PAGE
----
The Private Provision of Public Goods: An Analysis of Homes on Golf Courses

By Limehouse, Frank F.; McCormick, Robert E. et al. | Journal of Private Enterprise, Spring 2012 | Go to article overview

The Private Provision of Public Goods: An Analysis of Homes on Golf Courses


Limehouse, Frank F., McCormick, Robert E., Yeoh, Melissa M., Journal of Private Enterprise


I. Introduction

As people and economies grow richer, they demand enhanced environmental quality. At least that seems to be one of the noncontroversial conclusions that can be reached from economic analysis of environmental Kuznets curves (Yandle et al., 2004). Green space initiatives are increasingly common on the political landscape, and the issue is full of economics, politics, emotion, and opinion. Therefore, we start from the position that there is some fledgling demand for people to sequester or otherwise prevent the development of certain areas, particularly those near housing. These areas are being preserved as open, pasture, wooded, prairie, or raw land and not converted into commercial or residential development. We propose that homes on golf courses may be an entrepreneurial attempt at supplying the joint provision of golf courses along with housing on desirable green spaces.

It is fair to say that economic analysts, pundits, and lay people have long argued that the private, free market may regularly fail to provide public goods such as green space, open space, parks, and similar environmental amenities owing to the public goods and free rider problem. While that may very well be true, we think a second look may reveal that the growing demand for these environmental assets may be met in unusual ways by private, profit-oriented entrepreneurs.

We believe that there is a significant, private, demand for environmental amenities that grows as people become wealthier. Hence we study how markets and contract solutions might come to meet this demand. We do this in two seemingly separate but actually similar contexts: the demand for open, green space and the demand for golf. One important caveat is in order. We do not intend to argue or present evidence that the socially optimal level of collective goods is created or produced by private demanders, but rather, that markets are not barren when it comes to the provision of these public goods. This is not a normative analysis.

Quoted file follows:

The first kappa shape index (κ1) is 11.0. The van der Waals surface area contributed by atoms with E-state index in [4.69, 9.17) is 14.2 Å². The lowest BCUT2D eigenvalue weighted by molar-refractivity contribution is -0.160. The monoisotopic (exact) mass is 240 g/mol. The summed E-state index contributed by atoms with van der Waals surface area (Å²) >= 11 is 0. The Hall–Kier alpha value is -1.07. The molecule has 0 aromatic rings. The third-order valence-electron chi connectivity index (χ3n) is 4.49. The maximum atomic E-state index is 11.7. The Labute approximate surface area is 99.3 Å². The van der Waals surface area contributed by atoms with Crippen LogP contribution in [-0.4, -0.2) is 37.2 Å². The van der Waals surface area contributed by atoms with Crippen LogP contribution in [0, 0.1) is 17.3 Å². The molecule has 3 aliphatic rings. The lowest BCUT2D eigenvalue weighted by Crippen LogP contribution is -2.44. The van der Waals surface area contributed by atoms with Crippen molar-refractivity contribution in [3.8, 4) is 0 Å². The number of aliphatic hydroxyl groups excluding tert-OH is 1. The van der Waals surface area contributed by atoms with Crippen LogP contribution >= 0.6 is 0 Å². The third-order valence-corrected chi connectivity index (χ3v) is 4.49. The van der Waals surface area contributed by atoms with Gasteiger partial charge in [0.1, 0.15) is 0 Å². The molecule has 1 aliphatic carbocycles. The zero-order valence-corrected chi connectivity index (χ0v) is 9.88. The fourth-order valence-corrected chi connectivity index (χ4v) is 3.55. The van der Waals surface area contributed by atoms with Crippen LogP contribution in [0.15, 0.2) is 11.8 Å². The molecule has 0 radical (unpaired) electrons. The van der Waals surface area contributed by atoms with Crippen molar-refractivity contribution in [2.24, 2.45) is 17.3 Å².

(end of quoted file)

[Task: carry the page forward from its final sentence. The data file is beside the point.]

This paper explores whether golf courses may be substitutes for natural open green space in the eyes of some consumers and to some extent satisfy their demands for environmental quality. Simply, are golf courses today being constructed, in part, not only for people to play golf, but also to provide open green space to adjacent home owners? We remain agnostic on, and it is not the point of our paper, whether golf courses are superior to alternative forms of green spacing such as conservation easements, deed covenants, taxation and regulation, or similar devices.

We start from the following factual basis. Golf course construction proceeds at an unusually high rate given the growth in the number of people playing golf or the amount of golf being played. In 2000, an estimated 56,000 new homes on golf courses were constructed at a total cost of $8.4 billion, and they make up approximately 4 percent of the total 1 .5 million homes constructed in the United States (Golf 20/20, 2003). In fact, the golf industry laments with some ever-increasing agony the continuing construction of courses with no concomitant apparent increase in the demand for golf:

Hit with a shot of bad weather and a surge in the construction of new courses, many golf course owners across Wisconsin are struggling to stay below par. "We are definitely saturated in terms of courses," said Terianne Petzold, executive director of the Golf Course Owners of Wisconsin, a Milwaukee-based industry group. "We're at the point where we're getting pretty close to full immersion. It would be nice to figure out a way to get people to stop building." (Brooks, 2004)

Rounds are down, player development is flat, new course openings are half of what they were a few years ago and more courses than ever have "For Sale" signs out front because of overbuilding, overfinancing and over-the-top wishful thinking by dot-com millionaire developers. (Jones, 2003)

The golf course industry seems to implicitly recognize the main point of our inquiry:

The percentage of real-estate oriented courses, where profitability issues can be offset by the increase in land values, will continue to increase, and courses driven by real estate will be more than half of the new courses added within a year or two. …

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